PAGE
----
So, each monument’s segment was carefully thought out– while the story of the birth of Buddha belonged to the Lumbini section, in the next stop at Bodhgaya, the story of Mara, the demon became the narrative. In Sanchi and Srilanka, they focussed on celebrating the architecture of the sites and in Indonesia and Thailand, they concentrated on recreating the meditative environment of these temples through dance and music. Continue reading

Sounds of Korea Korean traditional dance

1472691792tm_160831[sound link at KBS radio site]

KBS World Radio

The poet left a detailed record of how he came to write this poem. One winter night a grand Buddhist ceremony was held at Yongjusa용주사 Temple in Hwaseong화성 and he was inspired by the Buddhist monks’ dance he saw for the first time in his life. He was so awestruck that he stood under a persimmon tree in the temple ground late into the night, long after the ceremony was over. But that experience did not immediately produce a poem. The following spring, he was again inspired by a painting of the Buddhist dance, which eventually led to his iconic poem “The Dance of the Buddhist Nun.” The Buddhist dance is called “seungmu승무” in Korean. This dance embodies a feeling of sincere penance for past wrongdoings and a strong yearning to seek eternal truth.

Music 1: Dance of the Buddhist Nun/ Composed by Hwang Eui-jong, performed by Gyeonggi Provincial Traditional Music Orchestra

The piece you heard, inspired by Cho Chi-hun’s poem “Dance of the Buddhist Nun,” was composed and sung by Hwang Eui-jong and accompanied by the Gyeonggi Provincial Traditional Music Orchestra. The dance that Buddhist monks perform during a Buddhist ritual is called “jakbeop작법,” which means establishing the law. In Buddhism, the law really means the truth. Jakbeop is not performed to hide human emotions, but to bring the truth to light. The folk version of Buddhist dance is much bigger and more intricate in its movement than jakbeop and is marked by an energetic drum playing at the end of the dance. One of the characteristics of Korean traditional dances is described as “movement within stillness, stillness within movement.” And seungmu승무 and salpuri살풀이 are two Korean dances that best demonstrate this feature. Salpuri is a dance that repels evil spirits and was probably influenced by the dance performed by shaman priestess during exorcism. Dance enthusiasts are amazed by the light footwork required in salpuri and the arching line created in the air when a long cloth is thrown, which represents the futility of life. Coming up next is the salpuri accompaniment performed by the Lee Seng-gang Traditional Folk Music Orchestra.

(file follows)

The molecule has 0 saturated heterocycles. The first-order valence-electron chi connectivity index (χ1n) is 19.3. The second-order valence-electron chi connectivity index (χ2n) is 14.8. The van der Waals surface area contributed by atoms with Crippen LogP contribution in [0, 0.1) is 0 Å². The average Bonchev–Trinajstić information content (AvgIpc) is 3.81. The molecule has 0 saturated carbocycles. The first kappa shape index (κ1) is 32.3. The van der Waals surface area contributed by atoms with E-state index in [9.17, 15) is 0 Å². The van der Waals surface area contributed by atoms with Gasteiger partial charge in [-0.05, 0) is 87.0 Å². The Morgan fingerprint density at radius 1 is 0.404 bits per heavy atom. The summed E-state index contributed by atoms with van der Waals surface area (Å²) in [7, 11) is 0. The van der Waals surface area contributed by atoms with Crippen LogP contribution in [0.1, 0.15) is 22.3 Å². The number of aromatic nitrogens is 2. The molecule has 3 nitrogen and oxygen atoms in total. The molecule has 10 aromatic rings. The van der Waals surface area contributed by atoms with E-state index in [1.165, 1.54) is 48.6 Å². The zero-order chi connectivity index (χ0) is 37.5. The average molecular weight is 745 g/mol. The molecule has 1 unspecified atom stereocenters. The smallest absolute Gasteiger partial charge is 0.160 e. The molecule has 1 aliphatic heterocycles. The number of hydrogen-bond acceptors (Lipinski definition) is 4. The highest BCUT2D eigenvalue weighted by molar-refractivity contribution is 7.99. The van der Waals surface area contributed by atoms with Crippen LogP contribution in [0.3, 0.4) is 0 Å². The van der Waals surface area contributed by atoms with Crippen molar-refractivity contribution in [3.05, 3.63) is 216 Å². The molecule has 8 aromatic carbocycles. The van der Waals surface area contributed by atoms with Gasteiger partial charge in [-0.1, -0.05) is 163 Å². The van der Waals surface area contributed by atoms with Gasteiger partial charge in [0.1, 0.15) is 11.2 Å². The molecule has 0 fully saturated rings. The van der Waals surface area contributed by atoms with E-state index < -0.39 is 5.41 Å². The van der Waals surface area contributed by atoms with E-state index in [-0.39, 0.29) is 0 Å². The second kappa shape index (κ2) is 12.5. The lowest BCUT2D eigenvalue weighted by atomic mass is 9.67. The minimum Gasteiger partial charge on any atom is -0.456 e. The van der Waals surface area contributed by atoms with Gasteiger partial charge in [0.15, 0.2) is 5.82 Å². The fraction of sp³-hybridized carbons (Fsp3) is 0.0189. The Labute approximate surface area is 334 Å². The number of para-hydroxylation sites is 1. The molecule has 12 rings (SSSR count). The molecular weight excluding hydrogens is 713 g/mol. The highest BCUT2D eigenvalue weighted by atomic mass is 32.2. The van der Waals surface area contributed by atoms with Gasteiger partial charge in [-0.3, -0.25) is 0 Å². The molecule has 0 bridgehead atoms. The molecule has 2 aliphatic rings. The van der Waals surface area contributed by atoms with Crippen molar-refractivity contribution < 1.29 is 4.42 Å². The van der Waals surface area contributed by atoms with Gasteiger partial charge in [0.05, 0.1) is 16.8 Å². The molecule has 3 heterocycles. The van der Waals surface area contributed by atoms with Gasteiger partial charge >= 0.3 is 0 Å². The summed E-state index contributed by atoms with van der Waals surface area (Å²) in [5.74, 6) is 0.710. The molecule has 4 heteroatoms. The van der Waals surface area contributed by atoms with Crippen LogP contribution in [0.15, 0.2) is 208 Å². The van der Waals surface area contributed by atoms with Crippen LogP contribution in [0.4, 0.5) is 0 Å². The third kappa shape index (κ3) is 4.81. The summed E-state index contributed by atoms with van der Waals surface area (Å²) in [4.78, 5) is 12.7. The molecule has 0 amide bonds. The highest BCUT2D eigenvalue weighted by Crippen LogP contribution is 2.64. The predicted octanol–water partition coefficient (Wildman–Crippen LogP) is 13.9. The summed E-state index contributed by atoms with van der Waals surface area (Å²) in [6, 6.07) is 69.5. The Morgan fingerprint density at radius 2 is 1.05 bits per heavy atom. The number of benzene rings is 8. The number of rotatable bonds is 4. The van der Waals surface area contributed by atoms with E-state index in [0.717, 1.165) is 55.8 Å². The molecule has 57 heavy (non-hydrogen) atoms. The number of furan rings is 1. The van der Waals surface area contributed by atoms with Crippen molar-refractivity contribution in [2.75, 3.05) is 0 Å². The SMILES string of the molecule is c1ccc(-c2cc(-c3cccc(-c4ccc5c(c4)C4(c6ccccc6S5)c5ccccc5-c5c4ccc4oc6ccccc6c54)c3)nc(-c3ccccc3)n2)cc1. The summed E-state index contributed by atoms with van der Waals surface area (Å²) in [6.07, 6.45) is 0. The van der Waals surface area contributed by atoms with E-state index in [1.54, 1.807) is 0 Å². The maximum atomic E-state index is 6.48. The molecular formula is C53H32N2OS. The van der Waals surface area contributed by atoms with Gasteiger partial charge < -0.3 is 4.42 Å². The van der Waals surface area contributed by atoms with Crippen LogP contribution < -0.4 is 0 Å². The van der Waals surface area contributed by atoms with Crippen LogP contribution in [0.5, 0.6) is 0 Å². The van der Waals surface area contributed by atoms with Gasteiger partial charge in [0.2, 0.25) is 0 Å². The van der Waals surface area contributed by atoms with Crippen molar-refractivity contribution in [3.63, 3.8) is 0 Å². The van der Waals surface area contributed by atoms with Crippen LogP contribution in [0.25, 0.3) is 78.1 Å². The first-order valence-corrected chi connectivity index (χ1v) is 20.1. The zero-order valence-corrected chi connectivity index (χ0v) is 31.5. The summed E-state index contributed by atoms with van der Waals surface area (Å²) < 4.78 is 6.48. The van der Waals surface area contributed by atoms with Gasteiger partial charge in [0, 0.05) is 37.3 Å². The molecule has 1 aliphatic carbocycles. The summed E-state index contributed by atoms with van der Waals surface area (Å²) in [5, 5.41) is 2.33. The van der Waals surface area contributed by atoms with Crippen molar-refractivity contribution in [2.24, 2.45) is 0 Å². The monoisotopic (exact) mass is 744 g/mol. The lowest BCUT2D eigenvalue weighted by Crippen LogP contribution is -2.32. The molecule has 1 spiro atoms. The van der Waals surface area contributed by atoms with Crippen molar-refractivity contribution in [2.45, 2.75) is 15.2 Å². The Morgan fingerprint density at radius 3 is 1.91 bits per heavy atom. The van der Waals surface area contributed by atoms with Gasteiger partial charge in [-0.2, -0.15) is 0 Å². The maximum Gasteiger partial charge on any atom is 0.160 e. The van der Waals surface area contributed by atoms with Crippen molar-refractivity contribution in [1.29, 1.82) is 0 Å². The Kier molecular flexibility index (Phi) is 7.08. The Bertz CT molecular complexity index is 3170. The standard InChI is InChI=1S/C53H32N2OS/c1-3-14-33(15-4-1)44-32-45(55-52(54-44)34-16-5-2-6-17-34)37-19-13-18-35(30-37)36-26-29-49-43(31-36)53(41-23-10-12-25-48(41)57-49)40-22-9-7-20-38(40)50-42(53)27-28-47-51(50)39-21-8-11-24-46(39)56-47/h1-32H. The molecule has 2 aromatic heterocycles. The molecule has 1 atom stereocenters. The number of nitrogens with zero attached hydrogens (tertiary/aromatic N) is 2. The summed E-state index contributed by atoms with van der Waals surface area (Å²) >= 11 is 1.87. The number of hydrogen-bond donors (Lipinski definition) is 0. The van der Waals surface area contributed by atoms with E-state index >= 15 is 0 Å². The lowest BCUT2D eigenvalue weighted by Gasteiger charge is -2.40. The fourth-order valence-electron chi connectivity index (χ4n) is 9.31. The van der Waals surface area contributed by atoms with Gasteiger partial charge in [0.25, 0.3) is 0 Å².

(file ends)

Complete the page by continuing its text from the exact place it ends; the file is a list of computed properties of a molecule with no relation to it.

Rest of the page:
Music 2: Salpuri Accompaniment/ Lee Seng-gang Traditional Folk Music Orchestra Continue reading

Preserving the arts through books

28072016103732charya-dance-book-600x0Kathmandu Post

Aug 3, 2016- Chandra Man Munikar, the founding Chairman of Vajra Kala Kunja, recently published a translation of his book on the mystical Charya dance form. The book, Vajrayana Tantrika Charya Dance, which was previously published in Nepali, has been widely appreciated not only in Nepal but various part of the world for its promotion of the dying dance form. In this interview with The Post, Munikar, a dancer himself, talks about his love for the Charya Dance and why art forms need to be documented. Excerpts: